One of the critical ways that the public sector differs from the private sector is in the rules regarding the receipt of gifts. In the private sector, it is common practice to send clients, potential clients and those who refer business your way a token of your thanks for doing business with your firm. This common private sector practice, however, can spell trouble in the public sector. Most state laws forbid the receipt of gifts in exchange for an official action (we call that bribery), but the ethical dilemmas extend to the casual gifts that are not in exchange for an official action.
Let us take the example of a company who sends a box of oranges to a state agency head at Christmas with a note that says, “thanks for all your hard work for the people of our state.” Let’s assume that this company has not done business with this agency. Is it unethical for the agency head to accept the oranges? Here are some questions to consider if you were the agency head:
1. Does state law allow the receipt of the gift? In Idaho, state law allows the receipt of incidental gifts up to $50.00 in value. The oranges are unlikely to cost more than $50.00, so you conclude that the state law doesn’t prohibit you accepting them.
2. Does your particular agency have rules about the receipt of gifts? Some agencies go beyond the minimum limitations of the statute and forbid the receipt of any gifts. Let’s assume that in this case there is not agency-specific rule.
If your state law allows it and there are no agency-specific rules to forbid it, you may assume that it is ethical to accept the oranges, and you would be technically correct. Here are some other things, however, to consider, specifically, the “gift equation.”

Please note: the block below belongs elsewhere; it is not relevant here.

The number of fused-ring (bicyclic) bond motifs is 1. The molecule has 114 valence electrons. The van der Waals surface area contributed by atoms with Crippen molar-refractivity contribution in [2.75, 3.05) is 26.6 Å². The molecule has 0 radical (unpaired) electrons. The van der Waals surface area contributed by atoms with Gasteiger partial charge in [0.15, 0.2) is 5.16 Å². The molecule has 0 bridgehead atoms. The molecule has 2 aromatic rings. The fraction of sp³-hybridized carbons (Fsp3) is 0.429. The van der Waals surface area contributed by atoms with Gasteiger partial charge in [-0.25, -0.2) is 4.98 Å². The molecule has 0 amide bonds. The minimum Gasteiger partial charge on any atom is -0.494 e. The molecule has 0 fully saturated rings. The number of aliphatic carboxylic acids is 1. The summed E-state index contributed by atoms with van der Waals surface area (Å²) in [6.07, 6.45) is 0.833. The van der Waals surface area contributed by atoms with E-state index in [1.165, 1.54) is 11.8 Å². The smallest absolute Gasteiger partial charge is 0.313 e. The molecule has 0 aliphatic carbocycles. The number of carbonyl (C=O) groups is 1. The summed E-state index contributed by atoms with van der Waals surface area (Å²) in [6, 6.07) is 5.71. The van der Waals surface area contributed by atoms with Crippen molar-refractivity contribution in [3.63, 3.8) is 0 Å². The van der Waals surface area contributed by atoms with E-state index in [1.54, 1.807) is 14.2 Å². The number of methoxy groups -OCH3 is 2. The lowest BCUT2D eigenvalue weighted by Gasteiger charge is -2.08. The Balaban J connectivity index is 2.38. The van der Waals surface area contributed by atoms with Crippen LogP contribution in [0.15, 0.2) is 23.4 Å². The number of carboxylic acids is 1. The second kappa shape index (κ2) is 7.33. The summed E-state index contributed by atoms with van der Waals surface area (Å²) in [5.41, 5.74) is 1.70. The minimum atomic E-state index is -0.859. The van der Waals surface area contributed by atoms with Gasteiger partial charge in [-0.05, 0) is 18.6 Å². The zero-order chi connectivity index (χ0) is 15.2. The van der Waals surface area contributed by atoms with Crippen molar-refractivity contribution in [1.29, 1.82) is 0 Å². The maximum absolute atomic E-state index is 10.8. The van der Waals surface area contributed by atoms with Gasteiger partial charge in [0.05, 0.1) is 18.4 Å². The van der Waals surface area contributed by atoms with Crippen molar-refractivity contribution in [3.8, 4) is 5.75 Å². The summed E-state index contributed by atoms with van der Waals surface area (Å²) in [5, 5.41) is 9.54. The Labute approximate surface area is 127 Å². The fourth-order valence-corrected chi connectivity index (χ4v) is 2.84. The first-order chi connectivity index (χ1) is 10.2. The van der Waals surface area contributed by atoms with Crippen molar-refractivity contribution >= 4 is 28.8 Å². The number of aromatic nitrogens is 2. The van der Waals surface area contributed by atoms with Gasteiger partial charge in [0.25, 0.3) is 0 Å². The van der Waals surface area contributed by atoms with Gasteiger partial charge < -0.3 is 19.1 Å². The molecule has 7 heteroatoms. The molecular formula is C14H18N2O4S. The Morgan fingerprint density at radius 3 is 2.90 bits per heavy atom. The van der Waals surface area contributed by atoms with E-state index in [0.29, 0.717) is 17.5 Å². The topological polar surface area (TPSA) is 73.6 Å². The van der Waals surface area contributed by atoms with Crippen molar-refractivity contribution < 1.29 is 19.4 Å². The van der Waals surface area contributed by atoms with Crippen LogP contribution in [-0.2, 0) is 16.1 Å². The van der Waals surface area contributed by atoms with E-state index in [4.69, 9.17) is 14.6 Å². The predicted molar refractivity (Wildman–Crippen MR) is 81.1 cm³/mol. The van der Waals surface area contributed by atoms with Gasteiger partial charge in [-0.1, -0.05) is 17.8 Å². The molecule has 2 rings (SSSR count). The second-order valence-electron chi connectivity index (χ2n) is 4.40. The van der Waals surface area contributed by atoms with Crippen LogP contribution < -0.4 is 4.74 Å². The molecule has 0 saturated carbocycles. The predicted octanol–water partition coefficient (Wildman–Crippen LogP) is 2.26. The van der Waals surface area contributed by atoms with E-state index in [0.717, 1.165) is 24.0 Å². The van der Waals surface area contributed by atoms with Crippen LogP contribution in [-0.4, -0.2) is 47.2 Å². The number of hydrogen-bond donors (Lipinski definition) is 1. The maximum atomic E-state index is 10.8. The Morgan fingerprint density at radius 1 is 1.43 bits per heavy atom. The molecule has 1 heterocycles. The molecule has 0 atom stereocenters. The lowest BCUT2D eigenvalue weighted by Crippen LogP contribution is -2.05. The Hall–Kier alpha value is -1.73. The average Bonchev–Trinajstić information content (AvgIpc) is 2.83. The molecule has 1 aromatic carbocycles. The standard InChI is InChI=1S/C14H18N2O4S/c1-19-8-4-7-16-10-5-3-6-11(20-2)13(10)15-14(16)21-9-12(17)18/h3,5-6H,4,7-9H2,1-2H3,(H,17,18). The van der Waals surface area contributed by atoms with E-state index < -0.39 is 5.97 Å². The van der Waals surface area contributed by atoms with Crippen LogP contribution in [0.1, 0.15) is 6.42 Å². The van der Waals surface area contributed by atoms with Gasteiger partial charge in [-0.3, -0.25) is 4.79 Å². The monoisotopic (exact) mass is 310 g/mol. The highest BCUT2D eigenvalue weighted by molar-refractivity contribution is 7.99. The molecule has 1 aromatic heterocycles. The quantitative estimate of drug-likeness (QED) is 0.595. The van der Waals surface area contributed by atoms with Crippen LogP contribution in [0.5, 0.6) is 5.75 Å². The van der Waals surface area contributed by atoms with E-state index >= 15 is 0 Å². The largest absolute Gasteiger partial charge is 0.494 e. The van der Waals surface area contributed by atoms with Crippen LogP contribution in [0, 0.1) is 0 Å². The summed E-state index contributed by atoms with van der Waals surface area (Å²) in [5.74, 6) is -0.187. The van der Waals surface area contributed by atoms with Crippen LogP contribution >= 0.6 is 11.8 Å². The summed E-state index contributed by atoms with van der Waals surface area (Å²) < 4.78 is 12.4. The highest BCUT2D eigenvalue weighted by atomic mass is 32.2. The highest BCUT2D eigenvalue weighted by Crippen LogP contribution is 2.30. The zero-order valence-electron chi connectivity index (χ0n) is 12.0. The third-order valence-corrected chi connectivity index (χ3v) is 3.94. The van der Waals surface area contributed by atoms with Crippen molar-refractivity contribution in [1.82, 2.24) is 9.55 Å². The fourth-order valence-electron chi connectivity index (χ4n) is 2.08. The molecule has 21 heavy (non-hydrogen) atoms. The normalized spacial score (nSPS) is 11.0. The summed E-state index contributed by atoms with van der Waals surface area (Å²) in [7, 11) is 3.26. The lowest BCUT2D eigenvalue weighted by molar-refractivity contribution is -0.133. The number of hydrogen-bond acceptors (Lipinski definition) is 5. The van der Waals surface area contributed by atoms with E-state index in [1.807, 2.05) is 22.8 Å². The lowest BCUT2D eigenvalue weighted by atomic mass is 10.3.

First, remember that you only control one-third of the “gift equation:” You know what the gift means to you. You are certain that the receipt of this gift is not going to affect your decision-making in your official capacity. After all, who would be “bought” by a box of oranges, right? What you don’t control, however, are the other two-thirds of the “gift equation:” what the giving of the gift meant to the giver, and how it looks to the public. For all you know, the giver of the box of oranges is sitting at a diner counter in your community telling his business associates how, “the next time a contract comes up with your agency he will be ‘in'” because now he is in your good graces. As well, you don’t know how the receipt of the gift will appear to the public in your community. What might be “technically legal” may appear to be inappropriate to the public. The appearance of impropriety is a critical part of ethics in the public sector. It is a constant reminder that public sector officials are held to a higher standard.
The “gift equation” reminds us that we only control one-third of the situation regarding the acceptance of gifts in the public sector: what the gift means to us. What the giver thinks they’re getting and how it looks to the public are out of our control.